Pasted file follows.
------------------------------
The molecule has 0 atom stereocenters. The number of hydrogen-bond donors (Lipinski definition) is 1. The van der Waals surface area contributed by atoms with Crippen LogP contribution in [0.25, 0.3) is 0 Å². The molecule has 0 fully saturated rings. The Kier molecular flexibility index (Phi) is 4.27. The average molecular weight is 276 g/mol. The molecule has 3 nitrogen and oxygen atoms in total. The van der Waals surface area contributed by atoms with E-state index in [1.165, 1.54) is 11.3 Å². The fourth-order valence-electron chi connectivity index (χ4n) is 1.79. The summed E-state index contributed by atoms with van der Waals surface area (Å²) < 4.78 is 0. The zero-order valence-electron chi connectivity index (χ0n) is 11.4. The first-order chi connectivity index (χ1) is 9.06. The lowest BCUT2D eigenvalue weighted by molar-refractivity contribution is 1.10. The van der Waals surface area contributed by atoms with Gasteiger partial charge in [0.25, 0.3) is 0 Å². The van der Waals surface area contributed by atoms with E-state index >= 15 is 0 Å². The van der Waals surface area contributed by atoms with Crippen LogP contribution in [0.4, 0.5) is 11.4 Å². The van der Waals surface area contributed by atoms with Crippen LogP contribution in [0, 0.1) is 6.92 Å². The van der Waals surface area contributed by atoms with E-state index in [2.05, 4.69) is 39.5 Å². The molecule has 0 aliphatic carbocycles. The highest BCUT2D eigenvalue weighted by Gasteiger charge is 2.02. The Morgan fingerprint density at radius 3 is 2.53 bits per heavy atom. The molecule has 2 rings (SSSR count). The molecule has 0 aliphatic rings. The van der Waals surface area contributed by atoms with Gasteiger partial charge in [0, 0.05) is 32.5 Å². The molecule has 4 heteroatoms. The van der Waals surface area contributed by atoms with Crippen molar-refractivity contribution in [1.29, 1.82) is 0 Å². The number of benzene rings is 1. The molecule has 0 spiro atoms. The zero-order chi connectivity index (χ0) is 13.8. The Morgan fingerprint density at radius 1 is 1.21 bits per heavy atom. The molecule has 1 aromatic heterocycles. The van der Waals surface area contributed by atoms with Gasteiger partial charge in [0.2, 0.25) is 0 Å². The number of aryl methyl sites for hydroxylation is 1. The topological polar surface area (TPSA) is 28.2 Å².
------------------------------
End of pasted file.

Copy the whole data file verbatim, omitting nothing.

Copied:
The molecule has 0 atom stereocenters. The number of hydrogen-bond donors (Lipinski definition) is 1. The van der Waals surface area contributed by atoms with Crippen LogP contribution in [0.25, 0.3) is 0 Å². The molecule has 0 fully saturated rings. The Kier molecular flexibility index (Phi) is 4.27. The average molecular weight is 276 g/mol. The molecule has 3 nitrogen and oxygen atoms in total. The van der Waals surface area contributed by atoms with E-state index in [1.165, 1.54) is 11.3 Å². The fourth-order valence-electron chi connectivity index (χ4n) is 1.79. The summed E-state index contributed by atoms with van der Waals surface area (Å²) < 4.78 is 0. The zero-order valence-electron chi connectivity index (χ0n) is 11.4. The first-order chi connectivity index (χ1) is 9.06. The lowest BCUT2D eigenvalue weighted by molar-refractivity contribution is 1.10. The van der Waals surface area contributed by atoms with Gasteiger partial charge in [0.25, 0.3) is 0 Å². The van der Waals surface area contributed by atoms with E-state index >= 15 is 0 Å². The van der Waals surface area contributed by atoms with Crippen LogP contribution in [0.4, 0.5) is 11.4 Å². The van der Waals surface area contributed by atoms with Crippen LogP contribution in [0, 0.1) is 6.92 Å². The van der Waals surface area contributed by atoms with E-state index in [2.05, 4.69) is 39.5 Å². The molecule has 0 aliphatic carbocycles. The highest BCUT2D eigenvalue weighted by Gasteiger charge is 2.02. The Morgan fingerprint density at radius 3 is 2.53 bits per heavy atom. The molecule has 2 rings (SSSR count). The molecule has 0 aliphatic rings. The van der Waals surface area contributed by atoms with Gasteiger partial charge in [0, 0.05) is 32.5 Å². The molecule has 4 heteroatoms. The van der Waals surface area contributed by atoms with Crippen molar-refractivity contribution in [1.29, 1.82) is 0 Å². The number of benzene rings is 1. The molecule has 0 spiro atoms. The zero-order chi connectivity index (χ0) is 13.8. The Morgan fingerprint density at radius 1 is 1.21 bits per heavy atom. The molecule has 1 aromatic heterocycles. The van der Waals surface area contributed by atoms with Gasteiger partial charge in [0.2, 0.25) is 0 Å². The number of aryl methyl sites for hydroxylation is 1. The topological polar surface area (TPSA) is 28.2 Å².